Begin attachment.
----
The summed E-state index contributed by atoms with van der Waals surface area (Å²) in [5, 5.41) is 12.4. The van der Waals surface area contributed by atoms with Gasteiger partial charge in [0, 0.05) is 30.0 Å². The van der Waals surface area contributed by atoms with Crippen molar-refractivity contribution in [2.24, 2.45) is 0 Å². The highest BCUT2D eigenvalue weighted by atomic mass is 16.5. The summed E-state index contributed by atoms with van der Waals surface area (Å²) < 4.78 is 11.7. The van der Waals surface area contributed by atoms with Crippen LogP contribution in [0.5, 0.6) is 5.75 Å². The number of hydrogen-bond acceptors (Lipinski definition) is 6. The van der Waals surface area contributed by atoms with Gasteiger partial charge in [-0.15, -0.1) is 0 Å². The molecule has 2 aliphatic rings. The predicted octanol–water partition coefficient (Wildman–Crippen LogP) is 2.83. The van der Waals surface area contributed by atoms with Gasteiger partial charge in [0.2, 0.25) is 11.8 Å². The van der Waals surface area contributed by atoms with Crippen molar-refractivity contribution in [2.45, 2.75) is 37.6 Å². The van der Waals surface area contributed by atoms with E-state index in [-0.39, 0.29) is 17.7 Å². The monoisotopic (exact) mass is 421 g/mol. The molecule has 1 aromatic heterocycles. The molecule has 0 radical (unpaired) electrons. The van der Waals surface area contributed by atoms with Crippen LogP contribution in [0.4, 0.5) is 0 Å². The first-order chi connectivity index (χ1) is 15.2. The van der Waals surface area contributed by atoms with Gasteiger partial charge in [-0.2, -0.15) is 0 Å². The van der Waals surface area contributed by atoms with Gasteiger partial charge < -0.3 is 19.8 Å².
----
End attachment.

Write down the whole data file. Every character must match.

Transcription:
The summed E-state index contributed by atoms with van der Waals surface area (Å²) in [5, 5.41) is 12.4. The van der Waals surface area contributed by atoms with Gasteiger partial charge in [0, 0.05) is 30.0 Å². The van der Waals surface area contributed by atoms with Crippen molar-refractivity contribution in [2.24, 2.45) is 0 Å². The highest BCUT2D eigenvalue weighted by atomic mass is 16.5. The summed E-state index contributed by atoms with van der Waals surface area (Å²) < 4.78 is 11.7. The van der Waals surface area contributed by atoms with Crippen LogP contribution in [0.5, 0.6) is 5.75 Å². The number of hydrogen-bond acceptors (Lipinski definition) is 6. The van der Waals surface area contributed by atoms with Gasteiger partial charge in [-0.15, -0.1) is 0 Å². The molecule has 2 aliphatic rings. The predicted octanol–water partition coefficient (Wildman–Crippen LogP) is 2.83. The van der Waals surface area contributed by atoms with Gasteiger partial charge in [0.2, 0.25) is 11.8 Å². The van der Waals surface area contributed by atoms with Crippen molar-refractivity contribution in [2.45, 2.75) is 37.6 Å². The van der Waals surface area contributed by atoms with E-state index in [-0.39, 0.29) is 17.7 Å². The monoisotopic (exact) mass is 421 g/mol. The molecule has 1 aromatic heterocycles. The molecule has 0 radical (unpaired) electrons. The van der Waals surface area contributed by atoms with Crippen LogP contribution in [0.4, 0.5) is 0 Å². The first-order chi connectivity index (χ1) is 15.2. The van der Waals surface area contributed by atoms with Gasteiger partial charge in [-0.2, -0.15) is 0 Å². The van der Waals surface area contributed by atoms with Gasteiger partial charge < -0.3 is 19.8 Å².